Progress on the Huron Central Railway

RailMix Mar 22, 2020

  1. RailMix

    RailMix TrainBoard Member

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    Since the winter layout party ended, I've been working on a couple of projects and taken a fairly interesting field trip. The structures I've been working on are for the Saginaw inspired area I've come to think of as "little Potter Street". First, the brick effect on the walls of the passenger station are done. This was done with several different colors of paint, drywall mud for the mortar lines and a final treatment with orange and red pastel chalks. Several of the wall sections, ready to assemble, are shown in the first photo.

    Depot Walls.jpg

    Next is the freight house. This was a train show find. So far, I've applied different layers of acrylic paint and gray tinted drywall mud, which I found to be somewhat more difficult on an already assembled structure. Hopefully, dullcote and treatment with pastel chalks will tone it down somewhat. The roof has received a coat of medium gray paint followed by washes of raw umber and black. Doors and windows, originally a buff color, have received an uneven coat of medium gray and next will receive an uneven coat of green, allowing both the gray and some of the original buff (unweathered wood) to show through. Like the brick effects, this is a technique I picked up from a Jason Jensen video. The stone effects on the foundation remain to be done using a technique from Luke Towan. Once I have finished this on the freight house, I will finish those parts of the depot. You will notice the foreground corner in the first photo.
    The mortar lines in this area were apparently sanded off, so this area will get some Ivy to hide it. I should note that, according to the Huron Central's hypothetical history, these two structures would have been constructed in 1881-82 by predecessor Green River and Eastern. The passenger station, being the public face of the railroad and also housing the company offices, has received much better maintenance over the years. The freight house, on the other hand, will show more signs of use and neglect. I'm going to hold back from going full Jason Jensen on it, mainly because the Huron Central is not interested in allowing anyone's freight to get wet:oops:.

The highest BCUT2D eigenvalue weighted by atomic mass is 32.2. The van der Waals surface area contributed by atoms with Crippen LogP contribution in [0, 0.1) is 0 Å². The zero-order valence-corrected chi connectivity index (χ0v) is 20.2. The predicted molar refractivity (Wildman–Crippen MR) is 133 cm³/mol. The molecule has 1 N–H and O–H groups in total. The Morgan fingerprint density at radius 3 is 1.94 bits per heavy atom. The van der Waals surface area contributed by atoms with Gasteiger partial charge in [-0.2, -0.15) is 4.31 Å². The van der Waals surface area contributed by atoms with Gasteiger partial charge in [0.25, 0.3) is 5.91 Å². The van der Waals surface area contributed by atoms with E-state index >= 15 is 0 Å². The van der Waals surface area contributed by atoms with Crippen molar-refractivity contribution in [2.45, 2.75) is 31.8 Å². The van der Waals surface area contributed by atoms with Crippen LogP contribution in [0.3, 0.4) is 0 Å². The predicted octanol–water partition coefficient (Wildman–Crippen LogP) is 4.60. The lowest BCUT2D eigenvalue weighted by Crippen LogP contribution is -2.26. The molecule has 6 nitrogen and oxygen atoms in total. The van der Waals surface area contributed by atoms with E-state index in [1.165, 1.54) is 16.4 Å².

FREIGHT house 1.jpg

    FREIGHT house 2.jpg

    Oh yeah. What about the field trip? It was an interesting look around Bay City, but I'll save that for another post.
     
    Last edited: Mar 22, 2020
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  2. BNSF FAN

    BNSF FAN TrainBoard Supporter

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    That brick looks fantastic Tom. That is going to be one cool looking passenger station when complete. The freight house looks great too! (y)

    The party's over but the fun is still going on!
     
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  3. BoxcabE50

    BoxcabE50 Staff Member TrainBoard Supporter

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    Very nice job on the brick. It looks as though that building has been standing for ages. (y)(y)(y)
     
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  4. RailMix

    RailMix TrainBoard Member

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    Last edited: Mar 22, 2020
  5. RailMix

    RailMix TrainBoard Member

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    Got a little farther on the freight house and passenger station this week. The freight house is basically done except for window glass, signage and some ivy Although I'm not entirely pleased with the separation of paint colors, etc., I'm reluctant to mess with it too much further. There are a few places I may attempt to touch up, but I am finding this stuff to be considerably more difficult on an assembled structure. The doors and windows have received some green paint and some weathering along with a wash on the foundation stones and a dusting with chalks. I also put some random tarpaper patches on the roof. Between the first and second photos, I noticed that the chimney was way too clean and gave it a heavy dusting of black chalk to tone it down some. IMG_1190.jpg